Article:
Hemingway is a master at inner conflict, human nature (emphasis on the man), and epiphany, of course, but none of his stories have floored me yet like Bradbury’s. “Lafayette, Farewell” and “The Rocket” nearly brought me to tears (okay okay, “The Rocket” really did bring me to tears…). Of course, to be great, a story has to do more than engage your emotions in some way, but it should do at least that, and while Hemingway’s whole shtick is melancholy and beautiful prose, Bradbury’s got ’em both in spades, as well as joy and the fantastical, whimsy and humanity. No disrespect to Papa, either, because he certainly deserves it. But I definitely went into Bradbury with my expectations inappropriately low. He’s amazing.
Now available on Amazon: Dark Horizons: An Anthology of Dark Science Fiction edited by Charles P. Zaglanis, published by Elder Signs Press, and featuring short fiction by—guess who—me!—among other very talented writers. And though I haven’t been able to confirm this for myself, as the closest one is over 300 miles from me, Zaglanis announced on his Facebook page a while back that Barnes & Noble has agreed to stock the book in their stores.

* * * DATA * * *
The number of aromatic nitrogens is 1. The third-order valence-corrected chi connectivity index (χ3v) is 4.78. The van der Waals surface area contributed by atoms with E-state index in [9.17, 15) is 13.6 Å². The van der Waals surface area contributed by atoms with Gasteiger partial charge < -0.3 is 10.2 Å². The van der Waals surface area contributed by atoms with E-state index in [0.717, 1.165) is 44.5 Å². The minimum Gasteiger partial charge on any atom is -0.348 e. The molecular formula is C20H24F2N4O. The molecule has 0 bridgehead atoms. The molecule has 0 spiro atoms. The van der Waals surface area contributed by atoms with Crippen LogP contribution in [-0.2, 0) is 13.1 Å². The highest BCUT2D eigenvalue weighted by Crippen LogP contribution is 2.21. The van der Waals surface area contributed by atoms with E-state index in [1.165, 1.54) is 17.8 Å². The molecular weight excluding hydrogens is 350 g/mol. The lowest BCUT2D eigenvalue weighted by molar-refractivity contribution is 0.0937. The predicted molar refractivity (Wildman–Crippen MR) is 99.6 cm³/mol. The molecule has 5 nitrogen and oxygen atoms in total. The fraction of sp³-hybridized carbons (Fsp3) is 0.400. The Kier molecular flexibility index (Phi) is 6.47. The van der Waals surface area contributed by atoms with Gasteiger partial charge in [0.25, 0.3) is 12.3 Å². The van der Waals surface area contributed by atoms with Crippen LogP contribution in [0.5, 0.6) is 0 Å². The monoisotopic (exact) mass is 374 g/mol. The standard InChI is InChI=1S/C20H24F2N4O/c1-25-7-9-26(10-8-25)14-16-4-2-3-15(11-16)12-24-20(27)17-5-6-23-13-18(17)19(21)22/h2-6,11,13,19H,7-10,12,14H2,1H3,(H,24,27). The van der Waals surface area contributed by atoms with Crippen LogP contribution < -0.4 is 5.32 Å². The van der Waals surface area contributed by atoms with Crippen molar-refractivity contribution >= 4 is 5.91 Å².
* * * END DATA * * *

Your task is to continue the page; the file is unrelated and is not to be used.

I’m proud to have my story “Drifting Into the Black” reprinted in this very nice volume next to other good fiction by various authors, including James Dorr. Everyone, please get a copy for yourself!
Hey, Tim here–Elder Signs Press is publishing an anthology this fall called Dark Horizons.
They have released the Table of Contents on their website. You might check it out. Maybe you’ll recognize one of the names.
Ever since I was assigned to read Orwell’s 1984 in high school, dystopian fiction has been one of my favorite literary genres. With The Hunger Games and Maze Runner series having captured American pop culture’s admiration, dystopian lit (or, at least, YA dystopian) is now a favorite of many others.
Before YA Dystopian was as big as it is today, M. T. Anderson wrote Feed, published in 2002 by Candlewick Press (in 2012, they released a newer edition, pictured below, which I have not read–as far as I know, all they changed was the cover).